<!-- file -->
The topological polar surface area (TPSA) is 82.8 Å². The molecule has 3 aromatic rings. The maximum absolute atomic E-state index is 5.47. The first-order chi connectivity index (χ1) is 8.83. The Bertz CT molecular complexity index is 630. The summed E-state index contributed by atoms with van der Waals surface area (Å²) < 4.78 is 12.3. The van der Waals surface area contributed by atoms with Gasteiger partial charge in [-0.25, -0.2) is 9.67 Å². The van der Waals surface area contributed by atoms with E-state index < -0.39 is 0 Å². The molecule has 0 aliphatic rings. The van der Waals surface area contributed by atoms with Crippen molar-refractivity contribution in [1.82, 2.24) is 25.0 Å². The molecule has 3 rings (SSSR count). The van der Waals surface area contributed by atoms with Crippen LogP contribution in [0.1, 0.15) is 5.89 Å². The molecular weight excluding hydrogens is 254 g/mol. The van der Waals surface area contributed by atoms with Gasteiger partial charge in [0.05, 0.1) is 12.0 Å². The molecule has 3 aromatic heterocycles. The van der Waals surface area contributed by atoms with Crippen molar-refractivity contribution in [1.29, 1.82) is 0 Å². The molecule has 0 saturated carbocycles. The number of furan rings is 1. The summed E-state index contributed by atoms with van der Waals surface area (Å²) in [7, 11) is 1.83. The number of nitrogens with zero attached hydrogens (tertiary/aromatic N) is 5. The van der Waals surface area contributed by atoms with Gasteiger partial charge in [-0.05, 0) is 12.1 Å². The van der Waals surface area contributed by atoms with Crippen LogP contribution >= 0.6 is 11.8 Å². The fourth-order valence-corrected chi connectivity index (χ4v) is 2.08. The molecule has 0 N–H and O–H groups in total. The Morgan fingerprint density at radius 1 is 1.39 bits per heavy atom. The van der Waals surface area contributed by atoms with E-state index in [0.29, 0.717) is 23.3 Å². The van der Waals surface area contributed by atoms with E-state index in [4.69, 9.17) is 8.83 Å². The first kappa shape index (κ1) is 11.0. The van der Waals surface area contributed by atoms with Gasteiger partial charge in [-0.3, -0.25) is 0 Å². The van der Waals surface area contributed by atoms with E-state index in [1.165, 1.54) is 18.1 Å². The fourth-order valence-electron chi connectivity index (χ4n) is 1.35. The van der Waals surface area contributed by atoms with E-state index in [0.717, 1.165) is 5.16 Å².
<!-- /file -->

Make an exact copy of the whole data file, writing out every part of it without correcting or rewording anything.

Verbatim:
The topological polar surface area (TPSA) is 82.8 Å². The molecule has 3 aromatic rings. The maximum absolute atomic E-state index is 5.47. The first-order chi connectivity index (χ1) is 8.83. The Bertz CT molecular complexity index is 630. The summed E-state index contributed by atoms with van der Waals surface area (Å²) < 4.78 is 12.3. The van der Waals surface area contributed by atoms with Gasteiger partial charge in [-0.25, -0.2) is 9.67 Å². The van der Waals surface area contributed by atoms with E-state index < -0.39 is 0 Å². The molecule has 0 aliphatic rings. The van der Waals surface area contributed by atoms with Crippen molar-refractivity contribution in [1.82, 2.24) is 25.0 Å². The molecule has 3 rings (SSSR count). The van der Waals surface area contributed by atoms with Crippen LogP contribution in [0.1, 0.15) is 5.89 Å². The molecular weight excluding hydrogens is 254 g/mol. The van der Waals surface area contributed by atoms with Gasteiger partial charge in [0.05, 0.1) is 12.0 Å². The molecule has 3 aromatic heterocycles. The van der Waals surface area contributed by atoms with Crippen molar-refractivity contribution in [1.29, 1.82) is 0 Å². The molecule has 0 saturated carbocycles. The number of furan rings is 1. The summed E-state index contributed by atoms with van der Waals surface area (Å²) in [7, 11) is 1.83. The number of nitrogens with zero attached hydrogens (tertiary/aromatic N) is 5. The van der Waals surface area contributed by atoms with Gasteiger partial charge in [-0.05, 0) is 12.1 Å². The van der Waals surface area contributed by atoms with Crippen LogP contribution >= 0.6 is 11.8 Å². The fourth-order valence-corrected chi connectivity index (χ4v) is 2.08. The molecule has 0 N–H and O–H groups in total. The Morgan fingerprint density at radius 1 is 1.39 bits per heavy atom. The van der Waals surface area contributed by atoms with E-state index in [0.29, 0.717) is 23.3 Å². The van der Waals surface area contributed by atoms with E-state index in [4.69, 9.17) is 8.83 Å². The first kappa shape index (κ1) is 11.0. The van der Waals surface area contributed by atoms with Gasteiger partial charge in [-0.3, -0.25) is 0 Å². The van der Waals surface area contributed by atoms with E-state index in [1.165, 1.54) is 18.1 Å². The fourth-order valence-electron chi connectivity index (χ4n) is 1.35. The van der Waals surface area contributed by atoms with E-state index in [0.717, 1.165) is 5.16 Å².